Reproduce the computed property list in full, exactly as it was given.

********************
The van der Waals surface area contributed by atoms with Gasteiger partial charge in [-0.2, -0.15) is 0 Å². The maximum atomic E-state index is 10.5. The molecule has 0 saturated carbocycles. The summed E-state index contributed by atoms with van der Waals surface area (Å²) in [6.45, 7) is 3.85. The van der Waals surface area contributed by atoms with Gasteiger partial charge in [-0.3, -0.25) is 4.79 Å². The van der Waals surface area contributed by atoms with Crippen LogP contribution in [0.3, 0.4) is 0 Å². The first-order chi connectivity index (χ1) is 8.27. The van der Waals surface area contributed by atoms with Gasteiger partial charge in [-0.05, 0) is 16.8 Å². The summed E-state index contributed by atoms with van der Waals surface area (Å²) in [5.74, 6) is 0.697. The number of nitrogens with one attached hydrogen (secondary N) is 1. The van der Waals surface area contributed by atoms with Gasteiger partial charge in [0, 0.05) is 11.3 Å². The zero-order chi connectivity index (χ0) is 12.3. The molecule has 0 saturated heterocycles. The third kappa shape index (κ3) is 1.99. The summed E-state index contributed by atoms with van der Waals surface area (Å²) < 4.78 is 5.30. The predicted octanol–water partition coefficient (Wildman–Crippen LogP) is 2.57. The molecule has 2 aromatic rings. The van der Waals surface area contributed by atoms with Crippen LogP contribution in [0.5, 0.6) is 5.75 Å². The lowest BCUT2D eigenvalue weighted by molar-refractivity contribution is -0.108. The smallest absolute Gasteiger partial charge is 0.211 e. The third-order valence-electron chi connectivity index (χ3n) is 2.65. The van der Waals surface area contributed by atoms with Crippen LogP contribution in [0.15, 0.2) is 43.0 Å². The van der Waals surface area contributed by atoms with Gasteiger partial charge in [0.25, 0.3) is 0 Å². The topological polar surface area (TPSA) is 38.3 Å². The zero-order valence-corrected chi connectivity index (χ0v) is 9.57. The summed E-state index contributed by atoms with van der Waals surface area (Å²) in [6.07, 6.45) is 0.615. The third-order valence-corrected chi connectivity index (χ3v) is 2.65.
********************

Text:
The van der Waals surface area contributed by atoms with Gasteiger partial charge in [-0.2, -0.15) is 0 Å². The maximum atomic E-state index is 10.5. The molecule has 0 saturated carbocycles. The summed E-state index contributed by atoms with van der Waals surface area (Å²) in [6.45, 7) is 3.85. The van der Waals surface area contributed by atoms with Gasteiger partial charge in [-0.3, -0.25) is 4.79 Å². The van der Waals surface area contributed by atoms with Crippen LogP contribution in [0.3, 0.4) is 0 Å². The first-order chi connectivity index (χ1) is 8.27. The van der Waals surface area contributed by atoms with Gasteiger partial charge in [-0.05, 0) is 16.8 Å². The summed E-state index contributed by atoms with van der Waals surface area (Å²) in [5.74, 6) is 0.697. The number of nitrogens with one attached hydrogen (secondary N) is 1. The van der Waals surface area contributed by atoms with Gasteiger partial charge in [0, 0.05) is 11.3 Å². The zero-order chi connectivity index (χ0) is 12.3. The molecule has 0 saturated heterocycles. The third kappa shape index (κ3) is 1.99. The summed E-state index contributed by atoms with van der Waals surface area (Å²) < 4.78 is 5.30. The predicted octanol–water partition coefficient (Wildman–Crippen LogP) is 2.57. The molecule has 2 aromatic rings. The van der Waals surface area contributed by atoms with Crippen LogP contribution in [0.5, 0.6) is 5.75 Å². The lowest BCUT2D eigenvalue weighted by molar-refractivity contribution is -0.108. The smallest absolute Gasteiger partial charge is 0.211 e. The third-order valence-electron chi connectivity index (χ3n) is 2.65. The van der Waals surface area contributed by atoms with Crippen LogP contribution in [0.15, 0.2) is 43.0 Å². The van der Waals surface area contributed by atoms with Gasteiger partial charge in [0.25, 0.3) is 0 Å². The topological polar surface area (TPSA) is 38.3 Å². The zero-order valence-corrected chi connectivity index (χ0v) is 9.57. The summed E-state index contributed by atoms with van der Waals surface area (Å²) in [6.07, 6.45) is 0.615. The third-order valence-corrected chi connectivity index (χ3v) is 2.65.